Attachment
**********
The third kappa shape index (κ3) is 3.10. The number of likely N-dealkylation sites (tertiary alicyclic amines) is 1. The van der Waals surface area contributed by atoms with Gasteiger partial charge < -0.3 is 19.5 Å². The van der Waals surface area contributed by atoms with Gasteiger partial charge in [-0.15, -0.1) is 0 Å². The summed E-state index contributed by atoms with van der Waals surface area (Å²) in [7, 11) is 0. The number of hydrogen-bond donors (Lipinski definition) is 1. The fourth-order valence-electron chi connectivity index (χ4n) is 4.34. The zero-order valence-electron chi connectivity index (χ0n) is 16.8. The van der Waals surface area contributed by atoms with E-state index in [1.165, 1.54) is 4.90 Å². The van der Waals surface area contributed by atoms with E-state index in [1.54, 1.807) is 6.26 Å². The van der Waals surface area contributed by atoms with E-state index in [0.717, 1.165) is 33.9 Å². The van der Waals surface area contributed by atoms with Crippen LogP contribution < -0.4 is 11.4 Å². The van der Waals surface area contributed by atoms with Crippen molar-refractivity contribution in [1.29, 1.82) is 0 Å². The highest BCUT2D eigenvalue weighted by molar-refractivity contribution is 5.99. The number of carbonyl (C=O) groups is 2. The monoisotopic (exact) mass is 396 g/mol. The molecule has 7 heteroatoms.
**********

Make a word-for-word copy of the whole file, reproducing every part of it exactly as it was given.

The third kappa shape index (κ3) is 3.10. The number of likely N-dealkylation sites (tertiary alicyclic amines) is 1. The van der Waals surface area contributed by atoms with Gasteiger partial charge < -0.3 is 19.5 Å². The van der Waals surface area contributed by atoms with Gasteiger partial charge in [-0.15, -0.1) is 0 Å². The summed E-state index contributed by atoms with van der Waals surface area (Å²) in [7, 11) is 0. The number of hydrogen-bond donors (Lipinski definition) is 1. The fourth-order valence-electron chi connectivity index (χ4n) is 4.34. The zero-order valence-electron chi connectivity index (χ0n) is 16.8. The van der Waals surface area contributed by atoms with E-state index in [1.165, 1.54) is 4.90 Å². The van der Waals surface area contributed by atoms with E-state index in [1.54, 1.807) is 6.26 Å². The van der Waals surface area contributed by atoms with E-state index in [0.717, 1.165) is 33.9 Å². The van der Waals surface area contributed by atoms with Crippen LogP contribution < -0.4 is 11.4 Å². The van der Waals surface area contributed by atoms with Crippen molar-refractivity contribution in [1.29, 1.82) is 0 Å². The highest BCUT2D eigenvalue weighted by molar-refractivity contribution is 5.99. The number of carbonyl (C=O) groups is 2. The monoisotopic (exact) mass is 396 g/mol. The molecule has 7 heteroatoms.